We can't all be popular with everyone, but the Republican brand is on the verge of being popular with no one. A recent Wall Street Journal-NBC poll found that when people were asked to use a word or phrase to describe today's Republican Party, 65 percent of responses were negative and just 17 percent positive. Democrats were split at 35 percent positive, 37 percent negative.
If the Republican brand were a businesses that sold things, it would soon be out of business, unless, of course, it was a monopoly like an oil company. This simple poll result suggests the Republicans' problem is much more profound than revealed in the post-mortems of the recent election. Where might Republicans look for a more thorough diagnosis and course of treatment?
The answer comes from an unlikely source: President Obama's campaign pollster, Joel Benenson. Yesterday, he delivered by far the best analysis of the current state of the Republicans Party, and it rings devastatingly and comprehensively true: Republicans have a "tolerance" problem. Whether on gay rights, immigration, global warming or women's health issues, Republicans have sent repeated and off-putting messages. Benenson's is a unified theory of the problem, and he suggested, correctly, that it won't be solved piecemeal.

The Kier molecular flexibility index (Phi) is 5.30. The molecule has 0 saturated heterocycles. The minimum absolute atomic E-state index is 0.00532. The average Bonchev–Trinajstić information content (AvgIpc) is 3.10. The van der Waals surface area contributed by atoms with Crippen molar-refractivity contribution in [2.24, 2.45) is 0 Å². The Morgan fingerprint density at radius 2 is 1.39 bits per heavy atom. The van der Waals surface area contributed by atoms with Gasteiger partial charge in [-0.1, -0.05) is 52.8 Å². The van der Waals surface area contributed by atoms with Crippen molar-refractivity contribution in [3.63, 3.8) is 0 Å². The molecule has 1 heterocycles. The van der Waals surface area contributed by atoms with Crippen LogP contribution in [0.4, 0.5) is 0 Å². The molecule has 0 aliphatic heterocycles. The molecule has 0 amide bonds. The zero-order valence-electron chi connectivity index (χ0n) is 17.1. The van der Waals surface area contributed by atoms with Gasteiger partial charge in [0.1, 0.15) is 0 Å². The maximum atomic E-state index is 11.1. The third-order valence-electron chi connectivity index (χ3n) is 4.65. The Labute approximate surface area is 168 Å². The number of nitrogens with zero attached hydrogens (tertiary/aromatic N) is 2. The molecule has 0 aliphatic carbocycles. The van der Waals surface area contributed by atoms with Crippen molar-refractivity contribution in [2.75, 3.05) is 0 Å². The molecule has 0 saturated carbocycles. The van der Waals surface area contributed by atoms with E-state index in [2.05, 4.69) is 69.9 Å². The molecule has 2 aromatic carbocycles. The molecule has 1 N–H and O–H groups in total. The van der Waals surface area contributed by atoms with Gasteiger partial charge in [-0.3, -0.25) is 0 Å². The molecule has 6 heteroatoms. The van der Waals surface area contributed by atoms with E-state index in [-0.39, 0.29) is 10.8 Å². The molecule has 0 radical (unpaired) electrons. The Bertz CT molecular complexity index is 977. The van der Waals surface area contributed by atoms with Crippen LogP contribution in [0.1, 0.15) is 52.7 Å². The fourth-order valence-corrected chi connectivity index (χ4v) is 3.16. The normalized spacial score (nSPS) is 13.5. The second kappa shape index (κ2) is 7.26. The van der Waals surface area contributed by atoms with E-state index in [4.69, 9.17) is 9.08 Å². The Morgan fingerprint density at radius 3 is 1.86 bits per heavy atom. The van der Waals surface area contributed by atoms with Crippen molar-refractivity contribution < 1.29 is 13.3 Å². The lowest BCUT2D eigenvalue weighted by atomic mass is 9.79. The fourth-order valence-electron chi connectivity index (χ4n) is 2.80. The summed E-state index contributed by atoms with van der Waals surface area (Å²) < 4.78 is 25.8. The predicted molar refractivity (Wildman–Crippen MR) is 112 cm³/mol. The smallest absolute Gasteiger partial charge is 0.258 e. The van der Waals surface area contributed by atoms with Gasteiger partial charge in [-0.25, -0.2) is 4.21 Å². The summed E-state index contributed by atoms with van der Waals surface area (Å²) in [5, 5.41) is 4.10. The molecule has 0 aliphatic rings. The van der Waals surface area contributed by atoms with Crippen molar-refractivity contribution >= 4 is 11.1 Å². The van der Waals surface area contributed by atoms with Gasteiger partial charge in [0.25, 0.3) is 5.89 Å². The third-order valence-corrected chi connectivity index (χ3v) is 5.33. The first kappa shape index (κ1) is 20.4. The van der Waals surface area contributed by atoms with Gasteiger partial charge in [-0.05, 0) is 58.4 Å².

But here's the conundrum for Republicans. For years, the party's mainstream, whose concerns are solely economic, made a deal (Faustian) with the party's emerging social conservatives. You support us, and we will support your anti-gay, anti-abortion, anti-immigration agenda. The Republican mainstream has always been about one thing: protecting its economic position. On social issues, it was always moderate to libertarian, and it hardly saw them as first-tier. Tolerating the zealots was a small price to pay for the support necessary to win elections. Now, however, the tail is wagging the dog in the Republican Party. What do you think would happen if the party removes its support for the Defense of Marriage Act? Adopts a pro-contraception position? Softens its stand against abortion? Embraces a more liberal position on immigration? Or admits global warming is real? Do you think the social conservatives will say, "Okay, I get it: This is the price of regaining popularity?"
The Republicans are in a bad place: stuck between the rock of a dying brand and the hard place of a band of fanatics.